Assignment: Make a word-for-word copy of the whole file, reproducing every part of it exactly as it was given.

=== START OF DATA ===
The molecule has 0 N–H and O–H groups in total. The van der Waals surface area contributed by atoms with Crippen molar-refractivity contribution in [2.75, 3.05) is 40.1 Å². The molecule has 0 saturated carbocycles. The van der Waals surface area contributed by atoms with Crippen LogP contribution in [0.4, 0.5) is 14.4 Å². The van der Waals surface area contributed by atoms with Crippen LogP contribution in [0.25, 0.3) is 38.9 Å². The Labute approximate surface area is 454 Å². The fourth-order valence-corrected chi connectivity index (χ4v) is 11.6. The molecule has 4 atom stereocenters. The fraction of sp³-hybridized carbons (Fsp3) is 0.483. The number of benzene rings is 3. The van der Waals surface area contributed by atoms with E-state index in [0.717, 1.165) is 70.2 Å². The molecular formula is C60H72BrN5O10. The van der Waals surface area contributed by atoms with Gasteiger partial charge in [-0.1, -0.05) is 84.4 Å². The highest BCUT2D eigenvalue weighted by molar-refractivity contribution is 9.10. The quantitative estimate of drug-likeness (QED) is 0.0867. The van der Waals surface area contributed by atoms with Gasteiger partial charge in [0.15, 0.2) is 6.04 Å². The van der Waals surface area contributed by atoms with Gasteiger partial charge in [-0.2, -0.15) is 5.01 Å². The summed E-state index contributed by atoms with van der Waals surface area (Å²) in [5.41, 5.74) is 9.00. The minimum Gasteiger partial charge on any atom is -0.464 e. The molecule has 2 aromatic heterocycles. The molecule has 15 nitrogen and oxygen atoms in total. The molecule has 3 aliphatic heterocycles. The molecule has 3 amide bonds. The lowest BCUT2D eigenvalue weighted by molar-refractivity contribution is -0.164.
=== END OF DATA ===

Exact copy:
The molecule has 0 N–H and O–H groups in total. The van der Waals surface area contributed by atoms with Crippen molar-refractivity contribution in [2.75, 3.05) is 40.1 Å². The molecule has 0 saturated carbocycles. The van der Waals surface area contributed by atoms with Crippen LogP contribution in [0.4, 0.5) is 14.4 Å². The van der Waals surface area contributed by atoms with Crippen LogP contribution in [0.25, 0.3) is 38.9 Å². The Labute approximate surface area is 454 Å². The fourth-order valence-corrected chi connectivity index (χ4v) is 11.6. The molecule has 4 atom stereocenters. The fraction of sp³-hybridized carbons (Fsp3) is 0.483. The number of benzene rings is 3. The van der Waals surface area contributed by atoms with E-state index in [0.717, 1.165) is 70.2 Å². The molecular formula is C60H72BrN5O10. The van der Waals surface area contributed by atoms with Gasteiger partial charge in [-0.1, -0.05) is 84.4 Å². The highest BCUT2D eigenvalue weighted by molar-refractivity contribution is 9.10. The quantitative estimate of drug-likeness (QED) is 0.0867. The van der Waals surface area contributed by atoms with Gasteiger partial charge in [0.15, 0.2) is 6.04 Å². The van der Waals surface area contributed by atoms with Gasteiger partial charge in [-0.2, -0.15) is 5.01 Å². The summed E-state index contributed by atoms with van der Waals surface area (Å²) in [5.41, 5.74) is 9.00. The minimum Gasteiger partial charge on any atom is -0.464 e. The molecule has 2 aromatic heterocycles. The molecule has 15 nitrogen and oxygen atoms in total. The molecule has 3 aliphatic heterocycles. The molecule has 3 amide bonds. The lowest BCUT2D eigenvalue weighted by molar-refractivity contribution is -0.164.